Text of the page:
Ending a marriage can be a very difficult and painful process. However, there are ways to make it a little easier and a little less contentious.
One option is a collaborative divorce. Collaborative divorce tackles the same issues as any other divorce, but it does so through a specific approach that can make the process more respectful, faster, and a little easier. Below are some tips to help you determine if a collaborative divorce could be a good fit for your situation.
Committing to the process
Collaborative divorce requires parties to commit to the process. This doesn’t mean divorcing spouses informally agree to give it a try. It means that divorcing spouses — and their attorneys — agree in writing to resolve issues outside of court.
This ensures everyone is committed to the process and focused on resolving issues outside of court.
Cooperation, not confrontation
In a collaborative divorce, parties work together through cooperation and negotiation to reach settlements agreeable to both parties. This requires both people to be willing to compromise and make decisions together. As such, parties will have a better chance of succeeding if they are respectful, realistic, and amicable.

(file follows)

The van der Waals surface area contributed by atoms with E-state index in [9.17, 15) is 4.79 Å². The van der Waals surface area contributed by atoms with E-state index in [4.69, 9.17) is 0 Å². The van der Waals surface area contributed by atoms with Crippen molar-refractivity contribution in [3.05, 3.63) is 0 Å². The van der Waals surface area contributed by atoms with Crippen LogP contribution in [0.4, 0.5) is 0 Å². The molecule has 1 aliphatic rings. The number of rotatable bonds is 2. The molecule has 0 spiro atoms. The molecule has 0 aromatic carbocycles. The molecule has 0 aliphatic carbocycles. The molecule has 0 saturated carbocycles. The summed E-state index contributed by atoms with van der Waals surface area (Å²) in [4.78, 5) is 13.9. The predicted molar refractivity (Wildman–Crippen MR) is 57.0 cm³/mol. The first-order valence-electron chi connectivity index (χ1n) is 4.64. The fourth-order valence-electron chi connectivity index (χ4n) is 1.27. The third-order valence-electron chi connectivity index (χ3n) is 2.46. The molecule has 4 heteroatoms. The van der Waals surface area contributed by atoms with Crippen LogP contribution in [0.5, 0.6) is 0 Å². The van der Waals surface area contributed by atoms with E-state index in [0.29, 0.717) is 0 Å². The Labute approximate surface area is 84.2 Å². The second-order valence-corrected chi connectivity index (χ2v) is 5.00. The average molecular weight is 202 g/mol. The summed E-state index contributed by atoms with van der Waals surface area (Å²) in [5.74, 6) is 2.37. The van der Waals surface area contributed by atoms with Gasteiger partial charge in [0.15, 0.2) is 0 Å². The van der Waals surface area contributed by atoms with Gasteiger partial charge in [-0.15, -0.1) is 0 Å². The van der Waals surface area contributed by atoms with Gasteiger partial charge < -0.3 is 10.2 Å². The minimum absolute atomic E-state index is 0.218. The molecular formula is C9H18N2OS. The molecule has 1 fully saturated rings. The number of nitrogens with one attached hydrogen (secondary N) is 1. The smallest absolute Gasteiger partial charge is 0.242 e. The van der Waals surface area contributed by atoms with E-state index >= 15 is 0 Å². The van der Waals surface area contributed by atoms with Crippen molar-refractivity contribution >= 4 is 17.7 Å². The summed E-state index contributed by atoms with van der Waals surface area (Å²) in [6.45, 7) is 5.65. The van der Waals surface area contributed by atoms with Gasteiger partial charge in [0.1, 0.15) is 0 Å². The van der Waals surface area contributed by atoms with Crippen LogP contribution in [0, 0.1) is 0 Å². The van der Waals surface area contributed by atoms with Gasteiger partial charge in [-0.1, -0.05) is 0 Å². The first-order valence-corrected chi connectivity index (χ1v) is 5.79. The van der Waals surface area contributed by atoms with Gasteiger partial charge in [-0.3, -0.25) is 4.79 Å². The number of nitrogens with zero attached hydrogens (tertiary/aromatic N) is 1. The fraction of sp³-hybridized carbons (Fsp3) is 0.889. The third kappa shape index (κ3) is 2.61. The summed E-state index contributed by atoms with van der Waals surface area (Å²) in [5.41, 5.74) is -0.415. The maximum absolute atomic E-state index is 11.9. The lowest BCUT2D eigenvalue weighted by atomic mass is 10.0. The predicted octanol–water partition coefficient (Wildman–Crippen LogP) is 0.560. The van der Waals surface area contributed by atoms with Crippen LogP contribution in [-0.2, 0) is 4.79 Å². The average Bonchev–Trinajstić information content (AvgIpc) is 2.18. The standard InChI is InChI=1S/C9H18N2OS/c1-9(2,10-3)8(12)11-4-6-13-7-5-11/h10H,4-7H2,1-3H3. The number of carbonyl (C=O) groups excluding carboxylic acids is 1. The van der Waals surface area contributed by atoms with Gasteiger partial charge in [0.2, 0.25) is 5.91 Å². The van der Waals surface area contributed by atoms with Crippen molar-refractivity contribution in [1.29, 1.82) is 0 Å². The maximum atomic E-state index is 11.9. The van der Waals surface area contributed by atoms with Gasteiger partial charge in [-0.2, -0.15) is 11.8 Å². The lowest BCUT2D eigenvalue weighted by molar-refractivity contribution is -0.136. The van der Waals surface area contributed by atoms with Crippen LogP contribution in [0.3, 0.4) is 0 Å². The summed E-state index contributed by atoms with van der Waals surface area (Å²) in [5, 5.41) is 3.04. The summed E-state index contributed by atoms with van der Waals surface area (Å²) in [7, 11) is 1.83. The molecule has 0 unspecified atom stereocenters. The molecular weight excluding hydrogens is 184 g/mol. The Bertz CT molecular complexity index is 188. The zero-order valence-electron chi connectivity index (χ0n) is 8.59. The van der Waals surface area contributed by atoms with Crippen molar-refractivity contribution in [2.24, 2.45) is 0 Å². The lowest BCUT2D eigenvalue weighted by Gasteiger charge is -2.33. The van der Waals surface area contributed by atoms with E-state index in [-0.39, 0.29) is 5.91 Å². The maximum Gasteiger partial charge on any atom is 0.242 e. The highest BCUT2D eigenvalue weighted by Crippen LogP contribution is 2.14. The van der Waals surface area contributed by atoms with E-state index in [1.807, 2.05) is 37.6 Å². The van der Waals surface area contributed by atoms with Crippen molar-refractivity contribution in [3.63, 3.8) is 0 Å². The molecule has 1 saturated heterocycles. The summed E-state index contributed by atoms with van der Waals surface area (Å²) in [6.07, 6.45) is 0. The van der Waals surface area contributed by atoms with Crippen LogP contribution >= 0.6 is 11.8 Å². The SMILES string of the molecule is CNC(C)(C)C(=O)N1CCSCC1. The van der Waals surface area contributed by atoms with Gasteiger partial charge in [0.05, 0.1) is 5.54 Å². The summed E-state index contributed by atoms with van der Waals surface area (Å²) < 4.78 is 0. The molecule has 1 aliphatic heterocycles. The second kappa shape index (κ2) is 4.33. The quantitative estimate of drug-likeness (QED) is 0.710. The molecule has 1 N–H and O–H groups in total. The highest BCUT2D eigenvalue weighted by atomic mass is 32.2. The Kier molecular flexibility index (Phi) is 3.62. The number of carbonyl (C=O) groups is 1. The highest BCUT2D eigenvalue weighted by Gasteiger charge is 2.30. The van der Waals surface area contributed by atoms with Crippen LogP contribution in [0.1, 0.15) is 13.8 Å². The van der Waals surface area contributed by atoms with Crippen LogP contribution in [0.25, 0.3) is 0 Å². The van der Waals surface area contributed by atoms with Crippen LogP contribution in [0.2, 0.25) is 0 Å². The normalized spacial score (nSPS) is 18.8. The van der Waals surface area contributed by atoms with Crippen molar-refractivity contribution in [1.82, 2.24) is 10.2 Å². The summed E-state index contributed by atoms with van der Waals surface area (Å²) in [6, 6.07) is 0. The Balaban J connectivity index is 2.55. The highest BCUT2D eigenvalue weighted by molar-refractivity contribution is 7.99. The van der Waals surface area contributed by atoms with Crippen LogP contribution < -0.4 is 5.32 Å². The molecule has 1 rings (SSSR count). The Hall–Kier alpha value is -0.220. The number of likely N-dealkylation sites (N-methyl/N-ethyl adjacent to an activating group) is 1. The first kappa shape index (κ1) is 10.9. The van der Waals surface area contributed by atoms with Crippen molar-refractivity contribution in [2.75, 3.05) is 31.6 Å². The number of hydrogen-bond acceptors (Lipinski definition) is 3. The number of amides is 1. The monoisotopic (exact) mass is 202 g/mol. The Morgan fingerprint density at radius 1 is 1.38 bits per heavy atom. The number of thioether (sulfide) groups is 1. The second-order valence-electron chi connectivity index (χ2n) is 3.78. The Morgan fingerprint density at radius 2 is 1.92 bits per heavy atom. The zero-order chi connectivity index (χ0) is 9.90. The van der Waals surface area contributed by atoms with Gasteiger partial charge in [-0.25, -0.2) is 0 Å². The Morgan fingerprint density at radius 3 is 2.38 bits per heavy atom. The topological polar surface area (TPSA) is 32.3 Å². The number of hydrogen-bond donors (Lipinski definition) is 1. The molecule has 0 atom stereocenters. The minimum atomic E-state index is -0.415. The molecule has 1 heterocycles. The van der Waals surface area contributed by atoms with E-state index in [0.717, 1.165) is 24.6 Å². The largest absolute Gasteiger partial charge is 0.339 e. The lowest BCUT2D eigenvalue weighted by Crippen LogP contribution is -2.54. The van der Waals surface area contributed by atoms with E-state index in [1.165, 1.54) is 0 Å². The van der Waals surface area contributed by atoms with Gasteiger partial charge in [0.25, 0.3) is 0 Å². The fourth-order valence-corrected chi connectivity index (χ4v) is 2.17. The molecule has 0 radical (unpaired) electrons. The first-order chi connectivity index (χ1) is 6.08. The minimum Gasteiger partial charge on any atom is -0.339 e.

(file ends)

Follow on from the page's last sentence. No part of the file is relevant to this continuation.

If an issue arises that parties cannot resolve themselves, there are still options to help keep the process productive. For instance, you can bring in other professionals like a mediator or child psychologist to help solve problems.
While the collaborative approach can ultimately result in a more peaceful and cost-effective divorce, it may not work for everyone.
For instance, if there is a history of violence or abuse, collaboration may not be appropriate. If there are highly complex conditions, like a massive estate or complicated custody issues, litigation may be the best option. Further, if either you or your soon-to-be-ex is not willing to commit to the process, you must pursue other options.
Based on these factors, you might recognize that collaboration is either a good option or an unlikely one. In either case, you should know your rights and legal options in accordance with Wisconsin laws. Discussing your case with an attorney is typically a good place to start when you are assessing this difficult situation. Not all attorneys participate in this Collaborative Divorce process. We do.